The Story Of My Fucking Life


Posted by ilbebe on June 10, 2013

Have y’ been paying attention to the numbers? Have y’ been or are y’ becoming aware of the deep meaning that may or may not be residing within them, waiting simply for that moment to be recognized as the important signifiers they are to reveal to Y’; only but JUST what you have been waiting for!

And thus wish to see in them!

This is to say the numbers are there doing only as much as they’ve ever done- numberin’. They’ve gotten pretty good at it.

I didn’t want to talk to my Dad about moving away from Oakland, so I asked my Mom if I could borrow her van to haul what I hadn’t given away back to her house in the dreaded burbs. The moving-out process was a perfectly banal one-man non-waltz; that is, though I expected some great feeling to burst out at some point, the whole sequence of events played out as a singularly good job of putting one foot in front of the other for the first time in months.

I borrowed the van, left it in Oakland for a day while I went to a best friends’ wedding, woke up the morning after and packed it up. The old van has a tape player and a radio, and I laughed as I started it up and “I Can’t Drive 55” was the first song I heard. I’d expected some astonishingly poignant song to sum up the collapse of emotion I had expected to feel on giving up and moving back home to sort it out. This was but a small example of how much of my fate I’d invested in half-serious expectation of some weird miracle to lay out any sort of path for me to follow once I unpacked the van.

My memory collection had been sufficiently worked over in the moving process. I sold and gave away books, CDs, records, movies, pictures. I threw out old clothes; printouts of old emails; and napkins with children’s drawings on them. I couldn’t bring myself to sort through all the photos, so I packed those up without bothering to try and edit out all the parts of my past I felt would hinder moving past the present impasse I felt towards my future. This was the main goal of throwing out these things that I did throw out- breaking away from what I perceived was the ruinous conduct of my life to date that had led me to throw out a picture of two people given to an ex-girlfriend by her 4 year-old niece, which used to hang next to a picture that same ex-girlfriend had drawn in crayon on the back of a paper placemat from a “Greek” family restaurant in Milwaukee that was the only restaurant I’ve ever smoked a cigarette in. The drawing was of a friendly ghost.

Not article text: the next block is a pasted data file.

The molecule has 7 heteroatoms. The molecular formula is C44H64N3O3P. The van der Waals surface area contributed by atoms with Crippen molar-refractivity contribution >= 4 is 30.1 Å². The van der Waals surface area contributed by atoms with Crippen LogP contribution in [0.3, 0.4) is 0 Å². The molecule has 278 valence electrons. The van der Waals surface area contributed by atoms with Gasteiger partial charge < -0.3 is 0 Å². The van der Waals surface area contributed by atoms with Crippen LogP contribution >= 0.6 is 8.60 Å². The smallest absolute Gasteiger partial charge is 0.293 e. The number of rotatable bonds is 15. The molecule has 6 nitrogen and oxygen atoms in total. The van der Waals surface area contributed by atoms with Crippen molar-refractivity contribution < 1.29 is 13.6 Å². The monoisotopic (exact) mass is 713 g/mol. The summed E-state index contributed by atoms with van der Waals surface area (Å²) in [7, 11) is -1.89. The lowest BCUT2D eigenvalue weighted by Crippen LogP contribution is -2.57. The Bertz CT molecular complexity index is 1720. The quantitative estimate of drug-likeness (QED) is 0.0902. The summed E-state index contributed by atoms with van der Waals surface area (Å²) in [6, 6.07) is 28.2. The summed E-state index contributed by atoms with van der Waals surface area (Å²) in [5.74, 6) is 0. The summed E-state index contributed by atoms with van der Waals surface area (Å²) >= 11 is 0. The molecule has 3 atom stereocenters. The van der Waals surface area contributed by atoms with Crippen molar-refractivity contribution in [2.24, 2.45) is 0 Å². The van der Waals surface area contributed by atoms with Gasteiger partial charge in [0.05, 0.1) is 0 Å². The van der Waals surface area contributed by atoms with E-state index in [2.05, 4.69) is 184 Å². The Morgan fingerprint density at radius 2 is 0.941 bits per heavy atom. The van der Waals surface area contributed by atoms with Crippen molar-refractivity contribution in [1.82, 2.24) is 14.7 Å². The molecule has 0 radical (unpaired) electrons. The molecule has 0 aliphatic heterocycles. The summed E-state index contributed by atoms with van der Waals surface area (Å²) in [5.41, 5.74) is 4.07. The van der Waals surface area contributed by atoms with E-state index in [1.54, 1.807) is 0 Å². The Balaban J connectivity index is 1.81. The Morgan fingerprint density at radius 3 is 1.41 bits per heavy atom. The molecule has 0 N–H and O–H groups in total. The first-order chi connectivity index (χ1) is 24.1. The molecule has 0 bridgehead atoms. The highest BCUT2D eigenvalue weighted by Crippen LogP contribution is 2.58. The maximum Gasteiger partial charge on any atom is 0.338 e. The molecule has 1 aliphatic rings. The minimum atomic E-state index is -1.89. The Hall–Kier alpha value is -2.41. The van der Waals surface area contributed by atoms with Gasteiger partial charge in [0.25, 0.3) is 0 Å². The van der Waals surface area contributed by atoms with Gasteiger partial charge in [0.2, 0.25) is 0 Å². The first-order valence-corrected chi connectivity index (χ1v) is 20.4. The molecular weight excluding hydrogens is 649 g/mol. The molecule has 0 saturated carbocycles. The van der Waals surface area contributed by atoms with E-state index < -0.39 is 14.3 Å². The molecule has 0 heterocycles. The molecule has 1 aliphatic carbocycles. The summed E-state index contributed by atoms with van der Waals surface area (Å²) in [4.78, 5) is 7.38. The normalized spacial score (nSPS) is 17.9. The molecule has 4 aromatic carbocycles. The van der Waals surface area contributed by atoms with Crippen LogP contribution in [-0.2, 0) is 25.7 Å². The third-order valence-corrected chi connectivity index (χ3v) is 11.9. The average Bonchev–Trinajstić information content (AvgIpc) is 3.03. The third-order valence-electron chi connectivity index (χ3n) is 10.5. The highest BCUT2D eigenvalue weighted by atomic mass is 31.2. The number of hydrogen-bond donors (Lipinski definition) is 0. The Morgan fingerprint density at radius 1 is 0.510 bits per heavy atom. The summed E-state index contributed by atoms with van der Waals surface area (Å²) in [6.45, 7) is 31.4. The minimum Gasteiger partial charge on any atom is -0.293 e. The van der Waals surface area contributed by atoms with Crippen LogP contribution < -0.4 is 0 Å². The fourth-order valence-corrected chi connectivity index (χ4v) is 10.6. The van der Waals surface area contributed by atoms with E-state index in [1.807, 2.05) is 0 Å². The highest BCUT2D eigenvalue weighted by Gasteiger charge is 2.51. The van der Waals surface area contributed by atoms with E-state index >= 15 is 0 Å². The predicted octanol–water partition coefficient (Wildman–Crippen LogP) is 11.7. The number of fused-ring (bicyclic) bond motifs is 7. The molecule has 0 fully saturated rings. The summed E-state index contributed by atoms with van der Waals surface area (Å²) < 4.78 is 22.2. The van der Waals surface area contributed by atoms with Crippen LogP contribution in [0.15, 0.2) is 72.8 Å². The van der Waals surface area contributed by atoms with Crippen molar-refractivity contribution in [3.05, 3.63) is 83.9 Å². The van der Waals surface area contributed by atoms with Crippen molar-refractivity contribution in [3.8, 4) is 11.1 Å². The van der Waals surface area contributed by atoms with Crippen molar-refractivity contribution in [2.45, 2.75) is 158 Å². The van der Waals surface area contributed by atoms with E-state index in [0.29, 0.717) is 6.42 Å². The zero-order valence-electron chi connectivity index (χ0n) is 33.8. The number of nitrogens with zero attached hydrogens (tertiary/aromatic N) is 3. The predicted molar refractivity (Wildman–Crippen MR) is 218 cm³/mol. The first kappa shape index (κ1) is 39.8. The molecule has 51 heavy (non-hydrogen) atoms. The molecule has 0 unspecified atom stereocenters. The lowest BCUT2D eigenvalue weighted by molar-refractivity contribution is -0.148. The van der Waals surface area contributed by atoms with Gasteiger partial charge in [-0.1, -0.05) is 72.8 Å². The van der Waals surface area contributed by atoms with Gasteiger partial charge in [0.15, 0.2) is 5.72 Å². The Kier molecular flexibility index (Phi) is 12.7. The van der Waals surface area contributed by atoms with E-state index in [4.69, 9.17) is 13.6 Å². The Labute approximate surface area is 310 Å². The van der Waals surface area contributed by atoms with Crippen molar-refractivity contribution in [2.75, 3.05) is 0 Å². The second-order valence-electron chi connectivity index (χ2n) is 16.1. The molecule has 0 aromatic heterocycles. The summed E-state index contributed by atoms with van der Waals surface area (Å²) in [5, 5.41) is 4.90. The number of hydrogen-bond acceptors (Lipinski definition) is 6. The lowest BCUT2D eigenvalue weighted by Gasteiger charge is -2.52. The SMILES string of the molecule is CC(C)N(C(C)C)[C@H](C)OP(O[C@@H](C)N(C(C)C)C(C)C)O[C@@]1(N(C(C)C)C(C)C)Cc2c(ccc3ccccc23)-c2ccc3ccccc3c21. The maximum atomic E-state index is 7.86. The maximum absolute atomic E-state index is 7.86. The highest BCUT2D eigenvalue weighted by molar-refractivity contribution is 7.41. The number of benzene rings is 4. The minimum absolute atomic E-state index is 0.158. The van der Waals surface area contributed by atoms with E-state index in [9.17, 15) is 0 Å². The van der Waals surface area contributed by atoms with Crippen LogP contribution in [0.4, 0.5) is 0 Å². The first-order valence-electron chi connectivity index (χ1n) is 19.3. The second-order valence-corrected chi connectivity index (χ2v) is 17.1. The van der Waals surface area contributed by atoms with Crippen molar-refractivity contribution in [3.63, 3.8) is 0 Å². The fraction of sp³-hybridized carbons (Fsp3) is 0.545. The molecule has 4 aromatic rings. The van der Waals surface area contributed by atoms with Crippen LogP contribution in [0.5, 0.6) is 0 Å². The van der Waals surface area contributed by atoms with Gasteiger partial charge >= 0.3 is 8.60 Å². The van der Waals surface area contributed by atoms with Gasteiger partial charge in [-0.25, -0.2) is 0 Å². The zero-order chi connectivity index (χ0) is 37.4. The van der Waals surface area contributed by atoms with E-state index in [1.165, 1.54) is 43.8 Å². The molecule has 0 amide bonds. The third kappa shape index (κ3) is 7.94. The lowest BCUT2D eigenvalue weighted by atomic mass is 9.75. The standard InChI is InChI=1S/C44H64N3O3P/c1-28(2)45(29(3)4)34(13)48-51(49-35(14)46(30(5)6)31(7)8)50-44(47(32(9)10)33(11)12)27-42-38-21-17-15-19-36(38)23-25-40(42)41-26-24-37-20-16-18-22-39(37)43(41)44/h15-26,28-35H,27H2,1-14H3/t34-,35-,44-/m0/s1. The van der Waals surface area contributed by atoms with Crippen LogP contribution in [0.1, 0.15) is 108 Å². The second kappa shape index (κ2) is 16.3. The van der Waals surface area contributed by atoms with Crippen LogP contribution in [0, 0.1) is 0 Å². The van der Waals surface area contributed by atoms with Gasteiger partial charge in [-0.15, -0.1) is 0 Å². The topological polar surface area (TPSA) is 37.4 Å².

For all the times in my life when I’d heard a good song and it made life recognizably better, and especially the times when I heard the right song at the right time, “I Can’t Drive 55?” Dissapointing; though, whether or not I wanted to admit it, apropo.

Halfway home, y’ go over a set of hills and y’ have to change classic rock stations to keep the sweet classic rock pouring into yr tired mission. The song that slowly crackled in once the switch was made was “Comfortably Numb”. Not amused.

I spent the whole first week in the burbs sleeping a lot, watching baseball, and taking walks after sunset, just as I’d intended to. I had some great dreams, the A’s won 6 of 9 over the stretch, and the walks around town after dark were lonesome but nice. It was a surprise to see how many cockroaches ran over the pavement, and more or less however much the town had changed it was the sleepy, hot burg I had expected. Next to a downtown plaza with a few up-and-coming businesses was an old, dilapidated house that was a meeting point for a good handful of young feral cats. I wanted to think that there might yet be enough mystery in the town to spark the mad desire for mystery in myself that I had been waiting to re-emerge for almost  a year.

My ninth day in town, the wind was roaring. Around midnight the clouds rolled in, and a little before one in the morning, the lightning started. I’ve seen lightning in Brentwood maybe five times in twenty years. I started counting Mississippi’s between the lightning and the thunder, the way I used to in New Hampshire. The formula is that for every second between lightning and thunder is how many miles away the lightning is, and when I was young in NH, it was thrilling to realize the lightning was getting closer. If you’ve never had the pleasure, I hope the sensation is not hard to imagine. Repeat: The lightning is getting closer.

My first count was 24 Mississippi’s. 24 miles away- ha. Out Here In The Great Central Valley, There’s Just So Much Goddamn Distance!! But it kept moving closer. The last fifteen minutes the storm was circling around me as I stood in my backyard. Dogs howled and car alarms went off. I smoked a cigarette and felt the first few drops of rain. When the lightning ceased and the rain started in unusual earnest for early June, I walked around in it and felt the germ of this writing grow.

I went back inside, tossed Rain Dogs on the turntable, and started writing.

Will I see myself again tonight?

Well, self, I guess if you really think yr still there, y’ must be.

-2:55AM, home in Brentwood. Bride of Rain Dog.


One Response to “One-thirty-nine”

  1. Hiya, Landon!
    I check in here, from time to time, and always love your words. Lovely.
    Are you coming out to Bethany’s wedding? I’ll be in CA for 20 days, and am renting a mini-van for the duration. There’s a few seats left, if you want/need a ride over there.

    Gimmie a call – (239)218-6106- or email-– Any ol’ time. I’d love to hear from you.

    OH, and I need your new address. 🙂

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